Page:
Multiple Currency Sales / QuickBooks

Discussion in 'Small Business Helper' started by Nemo, Aug 31, 2005.

  1. Nemo

    Nemo Guest

    +0 / 0 / -0
    Hi and congratulations for providing free invaluable advice.

    I have a Limited company registered in UK and I am now entering my invoices in quickbooks to prepare my accounts. The problem is that I have invoices in GBP, USD, and CYP.

    From an accounting point of view, how do I have to record these transactions? I know that I have to convert them to GBP. From what I was told I have to use the currency rate for the date that th invoice was issued and then the currency rate for the date that I have received the money, and finally create a transaction account to record any profits or losses from currency transactions. Could you please provide me a detailed description on how to acheve this (i.e. debit this account, credit that) or an alternative solution? My quickbooks version does not support multiple currencies.

    And a second question: how do I enter down-payments that I have received in the past and are part of a contract in quyickbooks?

    I would be grateful for an answer,

  2. tsbhelper

    tsbhelper Small Business Helper Forum Moderator

    +5 / 0 / -0
    Hi Nemo,

    I am very familiar with accounting standards as outlined in the AICPA guidelines. However, these standards are for the U.S. only. AICPA stands for (American) Institute for Public Accountancy.

    You are in the U.K. While I believe that accounting is done in much the same way there, the rules regarding the timing for currency conversion are likely to be different.

    In the U.S. you would have to keep track of any gains or losses you incurred in the conversion between currencies. What you have been advised to do sounds to be exactly the same... but there may be some small differences.

    Having said that, I will give you an answer based on AICPA standards, valid for here in the U.S. I can't give you any real assurance that it is also the right way to do it in the U.K.

    The standard version of QuickBooks does not handle multiple currencies or currency conversion. What this means to you is that you will have to do the conversion manually. You are dealing with three types of currency, GBP, USD, and CYP. You will have to set up three different companies in QuickBooks, one for each type of currency. You will then be making transfers from the USD and CYP companies to the GPB company whenever there is a currency conversion issue.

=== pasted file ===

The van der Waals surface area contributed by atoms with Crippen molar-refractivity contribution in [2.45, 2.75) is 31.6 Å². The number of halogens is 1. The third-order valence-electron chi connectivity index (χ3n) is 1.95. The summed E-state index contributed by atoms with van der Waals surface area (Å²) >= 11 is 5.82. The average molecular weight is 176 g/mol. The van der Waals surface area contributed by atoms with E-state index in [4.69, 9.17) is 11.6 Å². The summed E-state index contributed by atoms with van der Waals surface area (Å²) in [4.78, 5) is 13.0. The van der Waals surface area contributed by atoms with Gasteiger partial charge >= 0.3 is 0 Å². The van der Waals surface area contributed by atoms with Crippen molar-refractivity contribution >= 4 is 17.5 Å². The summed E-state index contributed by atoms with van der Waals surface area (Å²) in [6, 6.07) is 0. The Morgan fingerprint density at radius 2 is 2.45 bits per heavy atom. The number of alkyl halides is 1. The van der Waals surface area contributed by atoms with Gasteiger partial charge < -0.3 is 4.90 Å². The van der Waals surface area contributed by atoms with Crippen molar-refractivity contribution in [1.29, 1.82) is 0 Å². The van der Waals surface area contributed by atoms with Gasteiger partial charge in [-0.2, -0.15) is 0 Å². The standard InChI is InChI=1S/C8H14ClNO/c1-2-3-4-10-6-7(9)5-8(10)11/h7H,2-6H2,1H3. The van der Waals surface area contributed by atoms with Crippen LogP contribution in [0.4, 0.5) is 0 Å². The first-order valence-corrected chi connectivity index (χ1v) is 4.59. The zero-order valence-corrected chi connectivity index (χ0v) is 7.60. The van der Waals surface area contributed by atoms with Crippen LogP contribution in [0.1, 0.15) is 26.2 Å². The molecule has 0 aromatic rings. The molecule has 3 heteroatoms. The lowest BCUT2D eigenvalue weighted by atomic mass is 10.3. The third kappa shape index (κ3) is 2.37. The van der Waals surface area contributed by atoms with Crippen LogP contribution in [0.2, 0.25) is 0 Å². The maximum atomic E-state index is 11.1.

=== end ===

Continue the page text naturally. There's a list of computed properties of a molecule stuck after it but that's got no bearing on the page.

When you invoice a customer in either USD or CYP currencies, you use the appropriate company to generate the invoice. You will also need to convert that currency to the GPB equivalent as of the date of the invoice, and record it in the GPB books as well.

    When you receive payment from the customer on the invoice, you will also receive the payment with the same currency company that issued the invoice. Then, you will need to record the actual converted value as the payment in the GPB books as well. Record all the invoices and payments from the USD and CYP customers to two customer accounts in the GPB books, one for all USD customers, and one for all GYP customers. The net balance in each of these accounts will then be reflective of any profit or loss from currency conversions. The USD and CYP books will not be your real books, only subsidiary ledgers for sales/receivables/payments prior to conversion.

    This is the easiest way I know of to handle this with Quickbooks. Probably there are other ways, but none that I can think of that are any easier.

    Your second question... down payments in the past... assuming the past means before you set up your accounting on QuickBooks. If you are still in the same fiscal year as when you received those payments you will need to enter them as of the actual date they occurred. If they occurred in a fiscal (accounting) year prior to your setup on Quickbooks, then they should already be part of the bank balance you started with when you set up QuickBooks. You would only need to generate an invoice for the remaining amount to be paid so as to properly reflect the remaining amount to be paid as a receivable.
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